Today the FIFA Club World Cup will be kicking off here in Tokyo and Yokohama.
One of the sponsors, Sony, has a cool smartphone app that allows fans to show their support for their team in an intuitive and fun way.
With Vamos Viewing you can show and share your enthusiasm for your team while watching them live. By shaking your smartphone the app visualizes and quantifies your passion and then shares it on a network with fellow fans, creating a kind of digital stadium whether you are watching the match at home, in the bar or in the venue itself.
You can also choose your own special sounds for cheering on your team.
It actually was available last year but has now been upgraded from only being only Android to also offering iOS support, and is also available in Brazil too.
Sony has re-launched its Vamos Viewing content on the occasion of the FIFA tournament being held in Japan this year. There will be live-streamed content of former football pros watching the games and giving their personalized commentary. Plus there will be “ambassadors” for each of the countries and teams represented, who will be tweeting and encouraging ordinary users to support their team.
The FIFA Club World Cup Japan features six teams from different countries and continents, including top South American team Corinthians and Chelsea from the UK. Host Japan is represented by Sanfrecce Hiroshima. The tournament runs till December 16.
The Japan Sport Council has selcted the winning architect for building the new National Stadium Japan.
There were 46 entries from architects around the world in the first stage, of which 11 were then put forward for the final slection. The jury chair was Tadao Ando, the Japanese architect famed for his use of concrete.
The winner has been announced as Iraq-born and British-based studio, Zaha Hadid Architects. Zaha Hadid beat out other short-listed candidates such as locals Toyo Ito and Pritzker-winners Kazuyo Sejima, and other entries from Germany, Britain, Australia and elswhere.
Hadid has previously won the Pritzker and Stirling prizes, and her sporting facilities include the London Aquatics Centre that was a large part of the recent Summer Olympics in the UK.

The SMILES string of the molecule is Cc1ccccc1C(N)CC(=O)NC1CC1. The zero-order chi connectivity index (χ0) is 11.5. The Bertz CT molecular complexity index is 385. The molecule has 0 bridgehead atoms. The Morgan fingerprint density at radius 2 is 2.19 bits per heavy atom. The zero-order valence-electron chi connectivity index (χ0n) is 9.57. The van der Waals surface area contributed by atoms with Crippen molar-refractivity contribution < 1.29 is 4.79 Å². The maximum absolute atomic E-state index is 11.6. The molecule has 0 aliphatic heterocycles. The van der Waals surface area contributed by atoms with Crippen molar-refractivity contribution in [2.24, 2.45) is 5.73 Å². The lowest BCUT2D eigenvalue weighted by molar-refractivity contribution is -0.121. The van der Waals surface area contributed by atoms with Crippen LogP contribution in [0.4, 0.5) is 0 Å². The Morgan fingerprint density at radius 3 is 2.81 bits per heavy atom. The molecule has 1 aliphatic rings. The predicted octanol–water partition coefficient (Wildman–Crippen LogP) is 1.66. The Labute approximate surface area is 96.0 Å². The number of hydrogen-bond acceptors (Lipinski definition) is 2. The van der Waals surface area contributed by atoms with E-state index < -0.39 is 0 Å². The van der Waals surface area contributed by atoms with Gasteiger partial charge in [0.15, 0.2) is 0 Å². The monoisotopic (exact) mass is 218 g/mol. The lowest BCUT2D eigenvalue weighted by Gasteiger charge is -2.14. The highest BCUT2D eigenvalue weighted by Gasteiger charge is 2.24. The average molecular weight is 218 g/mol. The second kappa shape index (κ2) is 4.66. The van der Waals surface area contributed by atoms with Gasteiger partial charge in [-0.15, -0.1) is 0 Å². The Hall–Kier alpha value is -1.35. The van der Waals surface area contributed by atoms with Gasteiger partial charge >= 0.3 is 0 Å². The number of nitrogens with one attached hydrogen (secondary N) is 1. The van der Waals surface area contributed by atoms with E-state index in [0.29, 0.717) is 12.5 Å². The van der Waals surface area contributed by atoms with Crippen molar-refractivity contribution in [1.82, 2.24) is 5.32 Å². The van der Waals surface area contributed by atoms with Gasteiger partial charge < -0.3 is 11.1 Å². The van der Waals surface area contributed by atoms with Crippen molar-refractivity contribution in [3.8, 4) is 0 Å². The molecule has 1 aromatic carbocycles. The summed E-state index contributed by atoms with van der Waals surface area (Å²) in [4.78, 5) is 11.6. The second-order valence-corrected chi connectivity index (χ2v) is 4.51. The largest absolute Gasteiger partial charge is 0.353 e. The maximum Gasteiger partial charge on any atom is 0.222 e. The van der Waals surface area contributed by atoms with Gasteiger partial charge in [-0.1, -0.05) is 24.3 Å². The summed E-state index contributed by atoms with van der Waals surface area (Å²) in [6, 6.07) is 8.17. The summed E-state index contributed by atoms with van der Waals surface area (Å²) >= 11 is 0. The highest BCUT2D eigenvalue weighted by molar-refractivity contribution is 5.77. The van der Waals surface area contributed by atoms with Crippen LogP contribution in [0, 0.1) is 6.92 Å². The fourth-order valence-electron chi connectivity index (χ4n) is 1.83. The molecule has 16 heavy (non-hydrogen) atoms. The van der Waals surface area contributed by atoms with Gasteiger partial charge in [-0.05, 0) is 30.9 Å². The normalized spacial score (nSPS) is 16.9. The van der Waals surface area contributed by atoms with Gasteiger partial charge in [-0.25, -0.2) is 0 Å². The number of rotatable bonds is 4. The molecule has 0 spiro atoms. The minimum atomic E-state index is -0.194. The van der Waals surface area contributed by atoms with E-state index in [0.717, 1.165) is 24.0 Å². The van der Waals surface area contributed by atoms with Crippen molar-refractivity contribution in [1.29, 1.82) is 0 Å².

As Ando put it, the new stadium has “to establish a dialogue with its physical context, which includes sites such as the Meiji Shrine”.
Will the Hadid stadium be up to the challenge? The concept images as any rate look awesome.
The original stadium of course featured in the 1964 Tokyo Olympics, although it is not nearly as well known as the nearby Yoyogi National Gymnasium, designed by Kenzo Tange, and which still graces north Harajuku with its curving roof and featured in background shots of the James Bond film You Only Live Twice.
It is to be built by 2018, in time for hosting the 2019 Rugby World Cup (and perhaps another Tokyo Olympics in 2020 if Shintaro Ishihara et al has his way).
There has been a lot of this flag-waving based on Sixties nostalgia recently, from Ishihara’s new party name and logo to now the distinct tone of the stadium competition outline, which claims without a hint of irony that “the construction of the stadium is being undertaken as a national project on a scale unprecedented in this century”.
You could argue that a “national” stadium cannot avoid sounding, well, nationalist, though somehow these words chill: “We want to change Japan. We want to make it new again — a nation that lives each day with its head held hight. But we need a symbol — a symbol the entire nation can take pride in, and enthusiastically support.”
Funny, I thought that was the job of the Emperor, a veritable good ol’ egg if ever there was one and certainly a symbol of sorts for the people.
To our cynical eyes, this project smacks less of sport and design, but, like most similarly large-scale projects at times of national crisis, it feels more like bread and circuses: Distracting the population from all the bad things, namely Fukushima, TEPCO and the ineptitude of the government.